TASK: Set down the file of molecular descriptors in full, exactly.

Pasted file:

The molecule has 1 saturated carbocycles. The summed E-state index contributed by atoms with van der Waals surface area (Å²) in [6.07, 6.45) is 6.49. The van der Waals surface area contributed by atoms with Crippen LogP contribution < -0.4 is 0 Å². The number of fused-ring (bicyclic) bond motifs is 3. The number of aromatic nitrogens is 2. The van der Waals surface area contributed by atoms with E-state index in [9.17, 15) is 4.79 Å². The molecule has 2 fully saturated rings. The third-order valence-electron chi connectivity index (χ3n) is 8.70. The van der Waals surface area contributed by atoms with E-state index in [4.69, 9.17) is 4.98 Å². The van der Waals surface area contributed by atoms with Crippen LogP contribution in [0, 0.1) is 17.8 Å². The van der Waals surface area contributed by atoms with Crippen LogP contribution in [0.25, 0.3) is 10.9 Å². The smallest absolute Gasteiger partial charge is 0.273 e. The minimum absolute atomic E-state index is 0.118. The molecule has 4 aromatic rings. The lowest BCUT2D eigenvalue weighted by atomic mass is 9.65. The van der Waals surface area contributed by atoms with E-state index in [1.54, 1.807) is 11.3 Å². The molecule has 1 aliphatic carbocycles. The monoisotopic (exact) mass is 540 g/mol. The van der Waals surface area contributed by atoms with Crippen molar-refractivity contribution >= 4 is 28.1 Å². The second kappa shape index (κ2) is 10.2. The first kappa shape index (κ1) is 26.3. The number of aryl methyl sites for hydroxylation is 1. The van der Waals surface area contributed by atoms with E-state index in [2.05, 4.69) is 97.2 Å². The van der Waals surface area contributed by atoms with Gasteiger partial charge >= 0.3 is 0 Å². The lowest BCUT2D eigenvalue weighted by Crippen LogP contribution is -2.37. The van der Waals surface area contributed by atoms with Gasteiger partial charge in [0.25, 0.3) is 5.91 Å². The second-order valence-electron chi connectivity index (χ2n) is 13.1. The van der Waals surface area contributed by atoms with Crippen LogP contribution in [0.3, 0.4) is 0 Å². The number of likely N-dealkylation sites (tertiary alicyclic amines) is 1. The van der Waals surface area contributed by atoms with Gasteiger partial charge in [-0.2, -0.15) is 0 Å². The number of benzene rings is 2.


The molecule has 1 saturated carbocycles. The summed E-state index contributed by atoms with van der Waals surface area (Å²) in [6.07, 6.45) is 6.49. The van der Waals surface area contributed by atoms with Crippen LogP contribution < -0.4 is 0 Å². The number of fused-ring (bicyclic) bond motifs is 3. The number of aromatic nitrogens is 2. The van der Waals surface area contributed by atoms with E-state index in [9.17, 15) is 4.79 Å². The molecule has 2 fully saturated rings. The third-order valence-electron chi connectivity index (χ3n) is 8.70. The van der Waals surface area contributed by atoms with E-state index in [4.69, 9.17) is 4.98 Å². The van der Waals surface area contributed by atoms with Crippen LogP contribution in [0, 0.1) is 17.8 Å². The van der Waals surface area contributed by atoms with Crippen LogP contribution in [0.25, 0.3) is 10.9 Å². The smallest absolute Gasteiger partial charge is 0.273 e. The minimum absolute atomic E-state index is 0.118. The molecule has 4 aromatic rings. The lowest BCUT2D eigenvalue weighted by atomic mass is 9.65. The van der Waals surface area contributed by atoms with E-state index in [1.54, 1.807) is 11.3 Å². The molecule has 1 aliphatic carbocycles. The monoisotopic (exact) mass is 540 g/mol. The van der Waals surface area contributed by atoms with Crippen molar-refractivity contribution >= 4 is 28.1 Å². The second kappa shape index (κ2) is 10.2. The first kappa shape index (κ1) is 26.3. The number of aryl methyl sites for hydroxylation is 1. The van der Waals surface area contributed by atoms with E-state index in [2.05, 4.69) is 97.2 Å². The van der Waals surface area contributed by atoms with Gasteiger partial charge >= 0.3 is 0 Å². The lowest BCUT2D eigenvalue weighted by Crippen LogP contribution is -2.37. The van der Waals surface area contributed by atoms with Gasteiger partial charge in [0.25, 0.3) is 5.91 Å². The second-order valence-electron chi connectivity index (χ2n) is 13.1. The van der Waals surface area contributed by atoms with Crippen LogP contribution in [0.3, 0.4) is 0 Å². The number of likely N-dealkylation sites (tertiary alicyclic amines) is 1. The van der Waals surface area contributed by atoms with Gasteiger partial charge in [-0.2, -0.15) is 0 Å². The number of benzene rings is 2.